When my father suddenly died in 1972, Joan and Maury were very comforting (as were the parents of my friends Elena Seibert and Bobby Ringler), an act of kindness that was from the heart and not some unfeeling “messianic” narcissist. Both the Nadjari parents wrote separate, and not pro forma, letters to my mother, for which she was very grateful.
I hadn’t seen Maury and Joan in years, though Howie, in our semi-regular correspondence and birthday phone calls, filled me in. A few years ago I wrote a story about Joan, in which I theorized that she was a woman ahead of her time, a pre-wave feminist. Not long after, she wrote me a hand-written 10-page letter that was filled with small jokes (and she was nearing 90 at the time), but dashed my view of her as a trailblazer, saying she was very happy as the wife of the man she loved, and taking care of the kids.
Back to the mean-spirited obituary. McFadden apparently doesn’t realize that the war against Maurice Nadjari is over, and has been for a long time.
A few brief notes on Bob Dylan’s Travelin’ Thru, Volume 15 of his “bootleg” series, this one covering the period of 1967-1969. It’s a three-disc set (unlike those that covered his 1965-66 magic carpet ride or the Rolling Thunder concerts), mostly because he recorded John Wesley Harding and Nashville Skyline so quickly. The outtakes from JWH aren’t much different from the released album, although “As I Went Out One Morning” is sung like a dirge, unlike the cryptic gem that made the final cut.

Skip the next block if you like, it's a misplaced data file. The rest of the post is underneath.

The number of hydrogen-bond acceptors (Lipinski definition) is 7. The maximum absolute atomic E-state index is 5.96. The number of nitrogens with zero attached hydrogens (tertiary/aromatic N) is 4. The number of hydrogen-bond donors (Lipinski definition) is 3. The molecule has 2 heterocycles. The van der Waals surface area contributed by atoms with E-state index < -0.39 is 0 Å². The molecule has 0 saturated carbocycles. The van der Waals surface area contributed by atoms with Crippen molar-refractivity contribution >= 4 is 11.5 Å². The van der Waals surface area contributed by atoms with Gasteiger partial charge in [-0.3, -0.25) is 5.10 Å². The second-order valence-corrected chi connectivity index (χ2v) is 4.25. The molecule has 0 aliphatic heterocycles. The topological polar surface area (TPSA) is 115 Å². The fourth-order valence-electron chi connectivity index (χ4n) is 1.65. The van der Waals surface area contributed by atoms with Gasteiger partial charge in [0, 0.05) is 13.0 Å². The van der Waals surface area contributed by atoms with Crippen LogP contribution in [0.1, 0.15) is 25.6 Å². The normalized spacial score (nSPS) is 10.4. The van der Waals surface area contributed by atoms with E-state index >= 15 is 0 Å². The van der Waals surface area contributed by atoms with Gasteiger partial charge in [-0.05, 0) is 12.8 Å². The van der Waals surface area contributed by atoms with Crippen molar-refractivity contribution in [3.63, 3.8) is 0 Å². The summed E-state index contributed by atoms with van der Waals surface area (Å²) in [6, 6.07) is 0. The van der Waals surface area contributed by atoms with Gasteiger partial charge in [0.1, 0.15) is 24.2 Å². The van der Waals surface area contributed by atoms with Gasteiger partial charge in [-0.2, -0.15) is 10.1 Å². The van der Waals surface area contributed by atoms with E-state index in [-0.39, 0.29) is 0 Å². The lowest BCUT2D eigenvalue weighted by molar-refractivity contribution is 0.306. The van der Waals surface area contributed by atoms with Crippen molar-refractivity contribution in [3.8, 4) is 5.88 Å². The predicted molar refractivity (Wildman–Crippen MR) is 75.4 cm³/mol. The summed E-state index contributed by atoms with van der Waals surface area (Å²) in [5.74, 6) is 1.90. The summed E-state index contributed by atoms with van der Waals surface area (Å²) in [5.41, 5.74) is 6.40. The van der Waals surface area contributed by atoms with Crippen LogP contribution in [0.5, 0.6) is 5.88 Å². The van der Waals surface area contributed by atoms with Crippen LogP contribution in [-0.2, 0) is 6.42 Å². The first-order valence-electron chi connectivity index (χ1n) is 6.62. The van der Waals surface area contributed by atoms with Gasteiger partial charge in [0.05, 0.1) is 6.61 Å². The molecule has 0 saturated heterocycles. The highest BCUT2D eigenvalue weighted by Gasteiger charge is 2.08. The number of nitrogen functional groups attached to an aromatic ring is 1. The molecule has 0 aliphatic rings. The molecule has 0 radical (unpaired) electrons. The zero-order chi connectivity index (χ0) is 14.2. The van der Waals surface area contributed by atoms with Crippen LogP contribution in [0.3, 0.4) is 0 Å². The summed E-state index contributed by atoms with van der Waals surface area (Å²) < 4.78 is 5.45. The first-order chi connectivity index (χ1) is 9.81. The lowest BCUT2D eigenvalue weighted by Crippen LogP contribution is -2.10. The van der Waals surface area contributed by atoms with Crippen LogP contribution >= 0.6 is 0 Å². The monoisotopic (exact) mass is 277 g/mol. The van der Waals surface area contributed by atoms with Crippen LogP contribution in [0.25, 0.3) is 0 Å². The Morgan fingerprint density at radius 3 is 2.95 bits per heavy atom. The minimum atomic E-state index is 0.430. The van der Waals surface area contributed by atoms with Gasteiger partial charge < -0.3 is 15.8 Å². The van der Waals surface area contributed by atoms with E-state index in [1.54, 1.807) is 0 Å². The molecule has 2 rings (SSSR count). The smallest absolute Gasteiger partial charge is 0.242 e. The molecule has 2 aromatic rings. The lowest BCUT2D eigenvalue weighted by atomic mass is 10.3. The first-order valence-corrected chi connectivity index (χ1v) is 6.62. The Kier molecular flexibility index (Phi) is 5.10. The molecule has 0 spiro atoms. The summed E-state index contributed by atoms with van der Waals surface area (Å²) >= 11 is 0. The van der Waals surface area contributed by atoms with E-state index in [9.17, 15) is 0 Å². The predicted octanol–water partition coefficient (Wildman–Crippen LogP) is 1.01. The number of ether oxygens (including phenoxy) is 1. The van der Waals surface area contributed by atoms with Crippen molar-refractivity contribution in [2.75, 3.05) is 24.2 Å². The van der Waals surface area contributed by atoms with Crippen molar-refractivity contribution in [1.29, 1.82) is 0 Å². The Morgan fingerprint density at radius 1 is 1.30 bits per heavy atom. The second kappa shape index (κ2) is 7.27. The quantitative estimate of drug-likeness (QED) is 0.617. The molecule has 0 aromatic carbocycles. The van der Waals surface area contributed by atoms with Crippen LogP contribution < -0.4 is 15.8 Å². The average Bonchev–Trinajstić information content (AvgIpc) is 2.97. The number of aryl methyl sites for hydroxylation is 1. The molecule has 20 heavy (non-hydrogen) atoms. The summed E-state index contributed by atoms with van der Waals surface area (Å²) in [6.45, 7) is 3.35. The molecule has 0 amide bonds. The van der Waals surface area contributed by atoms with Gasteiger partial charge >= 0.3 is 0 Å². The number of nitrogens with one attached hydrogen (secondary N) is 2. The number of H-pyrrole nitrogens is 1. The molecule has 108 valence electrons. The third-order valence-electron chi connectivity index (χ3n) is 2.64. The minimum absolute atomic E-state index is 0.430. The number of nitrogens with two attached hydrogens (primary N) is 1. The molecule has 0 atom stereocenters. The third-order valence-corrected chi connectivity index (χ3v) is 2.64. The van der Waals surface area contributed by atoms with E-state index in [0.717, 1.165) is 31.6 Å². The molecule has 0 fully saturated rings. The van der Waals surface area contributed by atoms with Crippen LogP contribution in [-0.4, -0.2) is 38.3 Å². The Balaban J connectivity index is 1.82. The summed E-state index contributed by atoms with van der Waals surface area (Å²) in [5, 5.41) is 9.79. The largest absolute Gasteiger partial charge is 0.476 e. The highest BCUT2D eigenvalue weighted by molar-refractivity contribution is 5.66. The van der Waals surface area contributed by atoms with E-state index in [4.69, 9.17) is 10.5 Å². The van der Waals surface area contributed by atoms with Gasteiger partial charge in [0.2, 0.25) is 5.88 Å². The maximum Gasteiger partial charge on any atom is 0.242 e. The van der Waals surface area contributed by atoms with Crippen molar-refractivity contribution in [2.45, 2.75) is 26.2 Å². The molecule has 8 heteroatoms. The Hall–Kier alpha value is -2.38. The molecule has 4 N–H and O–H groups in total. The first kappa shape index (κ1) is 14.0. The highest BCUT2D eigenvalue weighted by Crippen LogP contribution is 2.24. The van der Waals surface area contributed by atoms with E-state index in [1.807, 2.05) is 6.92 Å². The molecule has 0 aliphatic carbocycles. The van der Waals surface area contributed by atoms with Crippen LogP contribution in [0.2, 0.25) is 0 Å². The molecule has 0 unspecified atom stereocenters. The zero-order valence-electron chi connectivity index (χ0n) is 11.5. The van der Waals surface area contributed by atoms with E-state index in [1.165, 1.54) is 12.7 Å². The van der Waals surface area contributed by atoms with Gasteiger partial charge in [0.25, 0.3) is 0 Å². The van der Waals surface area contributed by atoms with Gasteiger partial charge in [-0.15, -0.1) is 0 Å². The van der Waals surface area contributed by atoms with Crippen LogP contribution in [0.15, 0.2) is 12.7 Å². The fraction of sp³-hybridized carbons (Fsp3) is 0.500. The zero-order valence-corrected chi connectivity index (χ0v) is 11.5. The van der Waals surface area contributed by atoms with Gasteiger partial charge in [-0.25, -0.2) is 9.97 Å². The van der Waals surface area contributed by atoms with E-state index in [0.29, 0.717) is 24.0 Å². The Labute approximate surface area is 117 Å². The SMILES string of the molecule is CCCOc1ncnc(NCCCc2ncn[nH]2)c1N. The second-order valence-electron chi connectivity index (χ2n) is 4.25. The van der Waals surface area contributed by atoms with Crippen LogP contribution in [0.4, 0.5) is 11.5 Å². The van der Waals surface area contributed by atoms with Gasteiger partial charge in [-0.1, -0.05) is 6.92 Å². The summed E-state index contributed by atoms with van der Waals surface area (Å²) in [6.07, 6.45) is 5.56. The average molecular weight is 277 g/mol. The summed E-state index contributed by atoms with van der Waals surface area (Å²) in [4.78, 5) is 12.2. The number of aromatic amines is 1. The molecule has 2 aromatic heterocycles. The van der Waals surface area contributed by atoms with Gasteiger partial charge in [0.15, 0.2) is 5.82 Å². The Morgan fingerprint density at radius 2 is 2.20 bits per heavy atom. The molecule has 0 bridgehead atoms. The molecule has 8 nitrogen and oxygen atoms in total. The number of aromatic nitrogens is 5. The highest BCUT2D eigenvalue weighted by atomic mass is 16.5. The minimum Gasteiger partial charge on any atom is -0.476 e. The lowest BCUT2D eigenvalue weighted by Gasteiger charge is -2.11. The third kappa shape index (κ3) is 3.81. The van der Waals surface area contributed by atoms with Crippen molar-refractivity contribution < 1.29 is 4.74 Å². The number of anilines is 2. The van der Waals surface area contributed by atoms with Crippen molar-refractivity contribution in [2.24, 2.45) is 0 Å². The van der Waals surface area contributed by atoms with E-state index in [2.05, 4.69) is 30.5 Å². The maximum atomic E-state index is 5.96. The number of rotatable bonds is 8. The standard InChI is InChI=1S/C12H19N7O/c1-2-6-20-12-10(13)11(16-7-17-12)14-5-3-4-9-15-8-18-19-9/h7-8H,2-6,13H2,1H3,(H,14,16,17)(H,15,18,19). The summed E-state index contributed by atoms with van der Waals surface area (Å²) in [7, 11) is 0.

The duets with Johnny Cash are mostly great (although the sound quality not much better than a boot of the sessions I’ve had for years), and “I Still Miss Someone” and “Guess Things Happen That Way,” Cash hits from 1958, stand out. I’d never heard “Wanted Man,” a song Dylan wrote and gave to Cash (and never released himself), and though the lyrics are kind of tossed-off, probably written in 10 minutes, it would’ve been a fit on Nashville Skyline or Self Portrait.
Also included is Dylan’s “I Threw It All Away,” which he taped for Cash’s premiere episode (June 7th, 1969) of The Johnny Cash Show, which lasted two years. I remember watching; it was the first time I’d seen Dylan sing on TV, and, because he was purposely in exile, it was dramatic when Cash simply said, “Ladies and gentlemen, here’s Bob Dylan.” It’s still a stirring performance.
—Follow Russ Smith on Twitter: @MUGGER1955